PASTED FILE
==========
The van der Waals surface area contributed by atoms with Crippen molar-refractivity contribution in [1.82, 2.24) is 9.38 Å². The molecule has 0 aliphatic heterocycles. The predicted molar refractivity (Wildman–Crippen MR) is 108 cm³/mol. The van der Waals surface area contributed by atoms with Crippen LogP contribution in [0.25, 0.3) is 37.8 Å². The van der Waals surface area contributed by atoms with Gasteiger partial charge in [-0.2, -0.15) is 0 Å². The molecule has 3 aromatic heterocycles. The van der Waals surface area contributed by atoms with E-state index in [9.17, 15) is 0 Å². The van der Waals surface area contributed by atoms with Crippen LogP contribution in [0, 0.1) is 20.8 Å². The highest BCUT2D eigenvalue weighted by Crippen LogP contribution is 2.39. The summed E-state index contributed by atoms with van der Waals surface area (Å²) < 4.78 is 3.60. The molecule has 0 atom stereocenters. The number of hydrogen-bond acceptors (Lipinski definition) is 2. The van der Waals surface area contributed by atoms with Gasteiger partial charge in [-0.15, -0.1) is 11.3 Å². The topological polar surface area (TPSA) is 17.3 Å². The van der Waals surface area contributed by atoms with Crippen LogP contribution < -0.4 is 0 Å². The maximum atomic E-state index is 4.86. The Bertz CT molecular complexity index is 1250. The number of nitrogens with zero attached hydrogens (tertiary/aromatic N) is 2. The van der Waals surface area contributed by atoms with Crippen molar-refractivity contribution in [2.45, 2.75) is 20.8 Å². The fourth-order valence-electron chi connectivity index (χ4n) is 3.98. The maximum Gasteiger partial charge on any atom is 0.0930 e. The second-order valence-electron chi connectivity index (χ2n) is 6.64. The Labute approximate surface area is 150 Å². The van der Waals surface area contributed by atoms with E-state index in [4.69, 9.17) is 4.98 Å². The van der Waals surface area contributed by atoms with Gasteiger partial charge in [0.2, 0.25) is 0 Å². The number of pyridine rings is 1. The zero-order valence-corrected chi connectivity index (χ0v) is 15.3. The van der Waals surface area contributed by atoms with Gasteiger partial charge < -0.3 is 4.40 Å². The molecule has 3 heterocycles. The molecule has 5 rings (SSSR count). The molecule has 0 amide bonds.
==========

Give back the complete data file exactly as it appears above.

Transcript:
The van der Waals surface area contributed by atoms with Crippen molar-refractivity contribution in [1.82, 2.24) is 9.38 Å². The molecule has 0 aliphatic heterocycles. The predicted molar refractivity (Wildman–Crippen MR) is 108 cm³/mol. The van der Waals surface area contributed by atoms with Crippen LogP contribution in [0.25, 0.3) is 37.8 Å². The van der Waals surface area contributed by atoms with Gasteiger partial charge in [-0.2, -0.15) is 0 Å². The molecule has 3 aromatic heterocycles. The van der Waals surface area contributed by atoms with E-state index in [9.17, 15) is 0 Å². The van der Waals surface area contributed by atoms with Crippen LogP contribution in [0, 0.1) is 20.8 Å². The highest BCUT2D eigenvalue weighted by Crippen LogP contribution is 2.39. The summed E-state index contributed by atoms with van der Waals surface area (Å²) < 4.78 is 3.60. The molecule has 0 atom stereocenters. The number of hydrogen-bond acceptors (Lipinski definition) is 2. The van der Waals surface area contributed by atoms with Gasteiger partial charge in [-0.15, -0.1) is 11.3 Å². The topological polar surface area (TPSA) is 17.3 Å². The van der Waals surface area contributed by atoms with Crippen LogP contribution < -0.4 is 0 Å². The maximum atomic E-state index is 4.86. The Bertz CT molecular complexity index is 1250. The number of nitrogens with zero attached hydrogens (tertiary/aromatic N) is 2. The van der Waals surface area contributed by atoms with Crippen molar-refractivity contribution in [2.45, 2.75) is 20.8 Å². The fourth-order valence-electron chi connectivity index (χ4n) is 3.98. The maximum Gasteiger partial charge on any atom is 0.0930 e. The second-order valence-electron chi connectivity index (χ2n) is 6.64. The Labute approximate surface area is 150 Å². The van der Waals surface area contributed by atoms with E-state index in [4.69, 9.17) is 4.98 Å². The van der Waals surface area contributed by atoms with Gasteiger partial charge in [0.2, 0.25) is 0 Å². The number of pyridine rings is 1. The zero-order valence-corrected chi connectivity index (χ0v) is 15.3. The van der Waals surface area contributed by atoms with Gasteiger partial charge < -0.3 is 4.40 Å². The molecule has 3 heterocycles. The molecule has 5 rings (SSSR count). The molecule has 0 amide bonds.